The Pulitzer Prize finalist and author of The Pale King and Infinite Jest weighs in on a philosophical controversy in this fascinating early work.
In 1962, the philosopher Richard Taylor used six commonly accepted presuppositions to imply that human beings have no control over the future. David Foster Wallace not only took issue with Taylor's method, which, according to him, scrambled the relations of logic, language, and the physical world, but also detected a semantic trick at the heart of Taylor's argument.
Fate, Time, and Language presents Wallace's brilliant critique of Taylor's work. Written long before the publication of his fiction and essays, Wallace's thesis reveals his great skepticism of abstract thinking and any school of thought that abandons «the very old traditional human verities that have to do with spirituality and emotion and community.» As Wallace rises to meet the challenge to free will presented by Taylor, we witness the developing perspective of this major novelist, along with his struggle to establish solid logical ground for his convictions.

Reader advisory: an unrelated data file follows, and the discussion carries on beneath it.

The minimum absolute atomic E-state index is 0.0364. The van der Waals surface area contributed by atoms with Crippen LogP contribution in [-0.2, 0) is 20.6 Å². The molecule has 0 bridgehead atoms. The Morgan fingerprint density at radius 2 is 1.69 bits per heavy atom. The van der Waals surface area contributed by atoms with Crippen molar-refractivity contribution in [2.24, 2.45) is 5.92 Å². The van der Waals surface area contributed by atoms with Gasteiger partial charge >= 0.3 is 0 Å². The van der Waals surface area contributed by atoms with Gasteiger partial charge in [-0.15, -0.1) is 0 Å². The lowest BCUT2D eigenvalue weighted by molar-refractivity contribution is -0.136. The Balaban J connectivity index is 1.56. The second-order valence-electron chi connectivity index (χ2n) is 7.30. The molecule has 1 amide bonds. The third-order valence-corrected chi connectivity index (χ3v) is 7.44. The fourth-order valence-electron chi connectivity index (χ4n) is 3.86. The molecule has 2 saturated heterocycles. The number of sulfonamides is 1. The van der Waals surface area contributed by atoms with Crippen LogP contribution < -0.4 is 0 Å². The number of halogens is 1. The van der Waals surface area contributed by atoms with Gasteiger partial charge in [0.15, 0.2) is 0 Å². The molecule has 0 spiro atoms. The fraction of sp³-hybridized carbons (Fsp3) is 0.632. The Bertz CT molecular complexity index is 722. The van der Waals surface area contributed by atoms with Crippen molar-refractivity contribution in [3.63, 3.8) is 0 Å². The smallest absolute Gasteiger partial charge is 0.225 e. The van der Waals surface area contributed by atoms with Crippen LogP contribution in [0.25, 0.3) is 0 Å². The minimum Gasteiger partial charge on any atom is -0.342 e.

This volume, edited by Steven M. Cahn and Maureen Eckert, reproduces Taylor's original article and other works on fatalism cited by Wallace. James Ryerson's introduction connects Wallace's early philosophical work to the themes and explorations of his later fiction, and Jay Garfield supplies a critical biographical epilogue.